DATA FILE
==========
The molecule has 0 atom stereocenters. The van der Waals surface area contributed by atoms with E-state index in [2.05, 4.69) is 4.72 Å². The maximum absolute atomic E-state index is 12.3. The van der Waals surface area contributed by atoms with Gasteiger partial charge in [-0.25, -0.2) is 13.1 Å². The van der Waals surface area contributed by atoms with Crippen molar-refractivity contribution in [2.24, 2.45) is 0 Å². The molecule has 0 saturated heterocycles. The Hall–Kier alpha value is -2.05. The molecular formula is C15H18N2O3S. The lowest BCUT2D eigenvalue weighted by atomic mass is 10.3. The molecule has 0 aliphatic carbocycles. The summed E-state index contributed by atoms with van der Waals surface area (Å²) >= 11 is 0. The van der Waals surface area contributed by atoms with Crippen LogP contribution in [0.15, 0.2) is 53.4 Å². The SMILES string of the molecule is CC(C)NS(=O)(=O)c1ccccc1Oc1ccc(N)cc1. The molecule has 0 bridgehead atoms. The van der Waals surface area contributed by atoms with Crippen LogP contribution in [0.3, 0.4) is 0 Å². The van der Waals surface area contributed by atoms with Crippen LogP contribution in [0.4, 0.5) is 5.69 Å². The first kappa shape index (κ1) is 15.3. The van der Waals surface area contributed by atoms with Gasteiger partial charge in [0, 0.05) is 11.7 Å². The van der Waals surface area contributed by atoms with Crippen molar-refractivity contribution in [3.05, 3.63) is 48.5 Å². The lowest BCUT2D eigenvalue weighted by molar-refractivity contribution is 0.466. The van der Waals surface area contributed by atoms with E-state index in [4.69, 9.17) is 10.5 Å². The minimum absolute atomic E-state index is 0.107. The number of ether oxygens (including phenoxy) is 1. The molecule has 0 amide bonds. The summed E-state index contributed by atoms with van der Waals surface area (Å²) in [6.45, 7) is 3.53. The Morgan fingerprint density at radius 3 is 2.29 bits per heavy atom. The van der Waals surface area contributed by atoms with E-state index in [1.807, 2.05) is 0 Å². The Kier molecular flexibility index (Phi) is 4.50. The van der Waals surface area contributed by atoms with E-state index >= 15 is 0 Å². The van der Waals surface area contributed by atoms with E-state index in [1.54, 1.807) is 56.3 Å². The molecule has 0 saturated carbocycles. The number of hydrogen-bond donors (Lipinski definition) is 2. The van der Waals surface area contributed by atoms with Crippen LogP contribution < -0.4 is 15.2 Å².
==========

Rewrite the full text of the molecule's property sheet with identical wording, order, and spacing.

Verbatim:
The molecule has 0 atom stereocenters. The van der Waals surface area contributed by atoms with E-state index in [2.05, 4.69) is 4.72 Å². The maximum absolute atomic E-state index is 12.3. The van der Waals surface area contributed by atoms with Gasteiger partial charge in [-0.25, -0.2) is 13.1 Å². The van der Waals surface area contributed by atoms with Crippen molar-refractivity contribution in [2.24, 2.45) is 0 Å². The molecule has 0 saturated heterocycles. The Hall–Kier alpha value is -2.05. The molecular formula is C15H18N2O3S. The lowest BCUT2D eigenvalue weighted by atomic mass is 10.3. The molecule has 0 aliphatic carbocycles. The summed E-state index contributed by atoms with van der Waals surface area (Å²) >= 11 is 0. The van der Waals surface area contributed by atoms with Crippen LogP contribution in [0.15, 0.2) is 53.4 Å². The SMILES string of the molecule is CC(C)NS(=O)(=O)c1ccccc1Oc1ccc(N)cc1. The molecule has 0 bridgehead atoms. The van der Waals surface area contributed by atoms with Crippen LogP contribution in [0.3, 0.4) is 0 Å². The van der Waals surface area contributed by atoms with Crippen LogP contribution in [0.4, 0.5) is 5.69 Å². The first kappa shape index (κ1) is 15.3. The van der Waals surface area contributed by atoms with Gasteiger partial charge in [0, 0.05) is 11.7 Å². The van der Waals surface area contributed by atoms with Crippen molar-refractivity contribution in [3.05, 3.63) is 48.5 Å². The lowest BCUT2D eigenvalue weighted by molar-refractivity contribution is 0.466. The van der Waals surface area contributed by atoms with E-state index in [4.69, 9.17) is 10.5 Å². The minimum absolute atomic E-state index is 0.107. The number of ether oxygens (including phenoxy) is 1. The molecule has 0 amide bonds. The summed E-state index contributed by atoms with van der Waals surface area (Å²) in [6.45, 7) is 3.53. The Morgan fingerprint density at radius 3 is 2.29 bits per heavy atom. The van der Waals surface area contributed by atoms with E-state index in [1.807, 2.05) is 0 Å². The Kier molecular flexibility index (Phi) is 4.50. The van der Waals surface area contributed by atoms with E-state index >= 15 is 0 Å². The van der Waals surface area contributed by atoms with E-state index in [1.54, 1.807) is 56.3 Å². The molecule has 0 saturated carbocycles. The number of hydrogen-bond donors (Lipinski definition) is 2. The van der Waals surface area contributed by atoms with Crippen LogP contribution < -0.4 is 15.2 Å².